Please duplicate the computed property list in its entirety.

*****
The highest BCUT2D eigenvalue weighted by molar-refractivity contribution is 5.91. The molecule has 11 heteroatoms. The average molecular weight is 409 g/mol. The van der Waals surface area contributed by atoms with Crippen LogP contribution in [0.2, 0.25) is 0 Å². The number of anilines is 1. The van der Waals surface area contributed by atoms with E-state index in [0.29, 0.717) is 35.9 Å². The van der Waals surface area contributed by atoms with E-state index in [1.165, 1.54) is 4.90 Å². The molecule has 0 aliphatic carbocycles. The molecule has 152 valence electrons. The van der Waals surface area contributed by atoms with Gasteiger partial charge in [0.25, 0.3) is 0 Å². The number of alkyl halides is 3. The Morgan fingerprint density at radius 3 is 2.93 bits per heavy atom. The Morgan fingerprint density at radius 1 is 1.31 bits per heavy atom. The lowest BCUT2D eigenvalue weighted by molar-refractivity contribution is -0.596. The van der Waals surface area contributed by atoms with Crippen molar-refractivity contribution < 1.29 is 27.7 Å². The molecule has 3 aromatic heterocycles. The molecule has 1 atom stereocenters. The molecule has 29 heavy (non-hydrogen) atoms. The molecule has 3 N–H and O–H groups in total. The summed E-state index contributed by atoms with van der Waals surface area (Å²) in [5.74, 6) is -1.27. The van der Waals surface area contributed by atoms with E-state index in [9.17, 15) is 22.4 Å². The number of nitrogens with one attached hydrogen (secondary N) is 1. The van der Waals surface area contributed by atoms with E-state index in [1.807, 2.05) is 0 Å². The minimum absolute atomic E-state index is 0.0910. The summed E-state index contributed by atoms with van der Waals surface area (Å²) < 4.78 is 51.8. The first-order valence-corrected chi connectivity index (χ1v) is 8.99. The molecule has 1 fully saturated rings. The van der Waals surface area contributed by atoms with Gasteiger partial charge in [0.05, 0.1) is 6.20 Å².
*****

The highest BCUT2D eigenvalue weighted by molar-refractivity contribution is 5.91. The molecule has 11 heteroatoms. The average molecular weight is 409 g/mol. The van der Waals surface area contributed by atoms with Crippen LogP contribution in [0.2, 0.25) is 0 Å². The number of anilines is 1. The van der Waals surface area contributed by atoms with E-state index in [0.29, 0.717) is 35.9 Å². The van der Waals surface area contributed by atoms with E-state index in [1.165, 1.54) is 4.90 Å². The molecule has 0 aliphatic carbocycles. The molecule has 152 valence electrons. The van der Waals surface area contributed by atoms with Gasteiger partial charge in [0.25, 0.3) is 0 Å². The number of alkyl halides is 3. The Morgan fingerprint density at radius 3 is 2.93 bits per heavy atom. The Morgan fingerprint density at radius 1 is 1.31 bits per heavy atom. The lowest BCUT2D eigenvalue weighted by molar-refractivity contribution is -0.596. The van der Waals surface area contributed by atoms with Crippen molar-refractivity contribution < 1.29 is 27.7 Å². The molecule has 3 aromatic heterocycles. The molecule has 1 atom stereocenters. The molecule has 29 heavy (non-hydrogen) atoms. The molecule has 3 N–H and O–H groups in total. The summed E-state index contributed by atoms with van der Waals surface area (Å²) in [5.74, 6) is -1.27. The van der Waals surface area contributed by atoms with E-state index in [9.17, 15) is 22.4 Å². The number of nitrogens with one attached hydrogen (secondary N) is 1. The van der Waals surface area contributed by atoms with E-state index in [1.807, 2.05) is 0 Å². The minimum absolute atomic E-state index is 0.0910. The summed E-state index contributed by atoms with van der Waals surface area (Å²) < 4.78 is 51.8. The first-order valence-corrected chi connectivity index (χ1v) is 8.99. The molecule has 1 fully saturated rings. The van der Waals surface area contributed by atoms with Gasteiger partial charge in [0.05, 0.1) is 6.20 Å².